6. Increase the number of vegetarian meals in my repertoire.
So there's a small list of things I'm going to give the good old college try. I think the list is totally doable and won't stress me out.

What are your intentions for 2011?

Monday, 3 January 2011

Chocolate Chip Cheeseball

I knew that I was going to be hosting a small New Year's bash so I went on the hunt for a sweet treat to compliment all the savoury dips and finger foods I was planning to serve. I also wanted it kid friendly since we'd have 5 little humans running amongst us.

I was surfing the net on one of my favourite blogs,, when what should I see? But a little piece of heaven that combined two delicious flavours in one gooey treat! I'm talking about cream cheese and chocolate!! Bliss, I tell ya! This treat went over really well with children and adults alike (honestly, how can you go wrong with something that tastes like chocolate chip cheesecake?!).

I made a few tweaks and changes to the recipe (because that's what I do). One of the biggest changes I made was to make two smaller cheeseballs. Instead of making two cheeseballs the same I decided to use mint extract in one ball (instead of vanilla) and thus the Mint Chocolate Cheeseball was born! I also used Oreo Cookie crumbs instead of crushing Teddy Grams. I did this partly because I'm lazy and .... well, that's really the only reason. Oreo crumbs taste the same as crushed chocolate Teddy Grams to me.

Sadly, I didn't get a picture of either cheeseball intact because we wanted to dig in right away! The regular chocolate chip cheeseball, when served on a graham cracker, really reminds me of an extra creamy salute to s'mores. I hope you enjoy it as much as we did!

12 oz cream cheese, softened to room temperature
1/2 cup icing sugar
1/4 cup packed light brown sugar
1 cup mini or regular chocolate chips, divided
1/4 tsp vanilla extract
1/4 tsp mint extract
1 cup Oreo cookie crumbs, for rolling
Serve with: graham crackers

In a medium bowl, combine cream cheese, icing sugar and brown sugar. Divide mixture in half and put half into another medium-sized bowl. Add vanilla extract to one bowl and combine well. Add mint extract to the other bowl and mix well. Add 1/2 cup of chocolate chips to each bowl and combine. Cover each bowl with plastic wrap and refrigerate for 1-2 hours to help the mixtures firm up enough to roll into a ball. When firm enough roll into balls (it'll still be a fairly messy endeavor -- you may need to slightly grease your hands but I didn't) and wrap in plastic wrap and place back in fridge.

Just before you're ready to serve the cheeseball, place Oreo cookie crumbs on a dinner plate or shallow dish. Place one ball in the Oreo crumbs and roll it around, patting the crumbs lightly into the ball as you go. Repeat with the second ball.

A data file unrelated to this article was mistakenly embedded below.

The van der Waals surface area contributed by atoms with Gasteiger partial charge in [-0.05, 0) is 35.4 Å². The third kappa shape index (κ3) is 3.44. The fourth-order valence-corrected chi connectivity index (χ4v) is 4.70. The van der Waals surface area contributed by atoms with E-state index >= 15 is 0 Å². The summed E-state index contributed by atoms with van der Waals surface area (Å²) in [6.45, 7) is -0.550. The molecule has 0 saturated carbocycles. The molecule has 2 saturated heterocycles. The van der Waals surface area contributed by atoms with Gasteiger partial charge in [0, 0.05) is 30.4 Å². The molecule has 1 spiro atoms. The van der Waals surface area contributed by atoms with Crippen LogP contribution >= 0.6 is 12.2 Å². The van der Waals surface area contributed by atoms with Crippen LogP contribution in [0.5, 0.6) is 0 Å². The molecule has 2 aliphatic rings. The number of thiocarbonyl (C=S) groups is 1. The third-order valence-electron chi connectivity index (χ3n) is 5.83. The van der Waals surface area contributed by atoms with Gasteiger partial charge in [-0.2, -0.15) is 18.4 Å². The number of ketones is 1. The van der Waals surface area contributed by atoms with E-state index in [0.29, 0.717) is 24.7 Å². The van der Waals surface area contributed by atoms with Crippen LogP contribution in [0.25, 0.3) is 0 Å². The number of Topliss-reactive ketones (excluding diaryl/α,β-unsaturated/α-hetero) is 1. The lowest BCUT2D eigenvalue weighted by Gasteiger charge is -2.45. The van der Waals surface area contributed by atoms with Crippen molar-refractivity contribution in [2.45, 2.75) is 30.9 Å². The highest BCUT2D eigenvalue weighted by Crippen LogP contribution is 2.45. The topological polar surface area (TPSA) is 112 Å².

Note: I rolled the cheeseballs in the Oreo cookie crumbs then placed the balls back in the fridge for a few hours until they were needed. Unfortunately, if you roll them too early the crumbs get damp looking and not as appetizing as a drier crumb topping.

Place cheeseballs on a platter and cover with plastic wrap and keep refrigerated until ready to serve. Serve with graham crackers.

Tip: If you only need one cheeseball in the near future, freeze the other ball for later when you take a flying leap off of your New Year's Resolution to stop eating chocolate. You know you'll cave! Why some people pick that resolution I just don't know! Anyway, take the plastic wrapped ball and place it in a freezer bag. Suck out the extra air in the bag with a straw and seal well. Hide it in the back of your freezer behind your mom's Christmas Cake so your family will be none the wiser and you can hoard it all for yourself.

Inspired by: Chocolate Chip Cheeseball at Mel's Kitchen Cafe

Sunday, 2 January 2011

Big Girl

I hope everyone had a wonderful New Years Eve! We had good friends and their kids come over for a fairly annual New Years celebration. This year the focus wasn't so much on the wine but on the food! Yes, I'm not above using guests as guinea pigs to try out new recipes for blog fodder! Needless to say I have at least 5 new recipes I'll be posting soon. One of them, a DELICIOUS bruschetta that I actually didn't get to serve on New Years is at the top of that list. I could barely keep my hands off of it and even had a foodgasm. Oh yes! I found myself thinking of various ways to use said bruschetta topping and came up with a new recipe!